"Do we want a governor who has divided this state like it has never been divided before?" Barrett asked supporters after winning the Democratic gubernatorial primary Tuesday night with 58 percent of the vote. "Do we want a governor who has caused this state to lose more jobs than any other state in this country?
"This race is not about the past. It is not about the past," Barrett said in Milwaukee. "It is about the future of Wisconsin."
Barrett beat fellow Democrat Kathleen Falk, a former Dane County executive who had received more than $4 million in support from outside groups as labor's preferred candidate.
The 58-year-old Milwaukee mayor lost to Walker in the 2010 gubernatorial race by 6 percentage points and is now in a statistical dead heat with him, a late-April poll by Marquette University Law School indicated.
The historic recall election against the embattled Republican governor is scheduled for June 5.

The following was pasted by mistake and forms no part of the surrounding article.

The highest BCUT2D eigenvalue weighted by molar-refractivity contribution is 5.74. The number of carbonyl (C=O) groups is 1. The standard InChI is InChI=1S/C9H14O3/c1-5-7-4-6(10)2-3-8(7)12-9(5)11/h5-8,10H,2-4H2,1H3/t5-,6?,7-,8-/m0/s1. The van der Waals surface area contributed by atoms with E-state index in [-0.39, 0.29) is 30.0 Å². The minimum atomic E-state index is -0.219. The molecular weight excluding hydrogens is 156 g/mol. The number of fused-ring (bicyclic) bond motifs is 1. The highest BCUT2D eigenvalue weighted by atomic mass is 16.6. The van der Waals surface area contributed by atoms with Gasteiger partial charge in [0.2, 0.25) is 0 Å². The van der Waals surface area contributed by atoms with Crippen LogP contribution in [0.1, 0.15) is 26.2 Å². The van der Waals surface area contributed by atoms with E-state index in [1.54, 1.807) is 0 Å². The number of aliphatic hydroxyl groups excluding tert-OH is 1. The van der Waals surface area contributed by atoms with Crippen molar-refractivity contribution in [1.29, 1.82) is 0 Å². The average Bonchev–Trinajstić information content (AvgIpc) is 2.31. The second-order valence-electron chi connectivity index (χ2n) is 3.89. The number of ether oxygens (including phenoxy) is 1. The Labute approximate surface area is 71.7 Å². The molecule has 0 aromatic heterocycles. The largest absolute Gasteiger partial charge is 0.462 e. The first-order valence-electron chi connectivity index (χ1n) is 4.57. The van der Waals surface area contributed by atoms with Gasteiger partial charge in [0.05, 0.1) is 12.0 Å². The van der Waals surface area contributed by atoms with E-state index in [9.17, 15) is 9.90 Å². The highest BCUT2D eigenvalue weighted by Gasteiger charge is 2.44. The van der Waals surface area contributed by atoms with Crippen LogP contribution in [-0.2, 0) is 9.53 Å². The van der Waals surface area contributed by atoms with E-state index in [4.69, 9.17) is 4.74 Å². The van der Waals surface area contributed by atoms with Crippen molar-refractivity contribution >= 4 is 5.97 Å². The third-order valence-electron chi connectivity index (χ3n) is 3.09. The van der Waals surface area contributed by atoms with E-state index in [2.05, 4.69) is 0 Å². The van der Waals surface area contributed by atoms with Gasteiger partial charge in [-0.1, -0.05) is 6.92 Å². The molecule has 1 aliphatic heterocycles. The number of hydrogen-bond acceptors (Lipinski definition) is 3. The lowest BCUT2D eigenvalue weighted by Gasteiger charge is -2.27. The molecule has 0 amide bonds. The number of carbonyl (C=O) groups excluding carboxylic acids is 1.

Walker, who has battled public employee unions since taking office last year, easily brushed off a challenge by Arthur Kohl-Riggs, a liberal Walker critic and frequent state Capitol protester who ran as a Republican.
"Do we want to go back to the days when a handful of special interests controlled our state and local governments? No," Walker told supporters.
"Instead, we put in place reforms that rightfully put the hardworking taxpayers of Wisconsin in charge. We're not going backwards. We're going forward," Walker said.
Walker had framed the recall as damaging to the state's economic health, particularly job creation.
He told the Milwaukee Journal Sentinel last week if he loses, it will open the door to "recall ping-pong."
"It will go back and forth. I don't think that's just bad for elections -- it's bad for jobs," he said.
If Walker loses in June, it would be only the third time in U.S. history a governor has been recalled from office.
The last time was in 2003, when California Democrat Gray Davis was recalled and succeeded by Republican Arnold Schwarzenegger.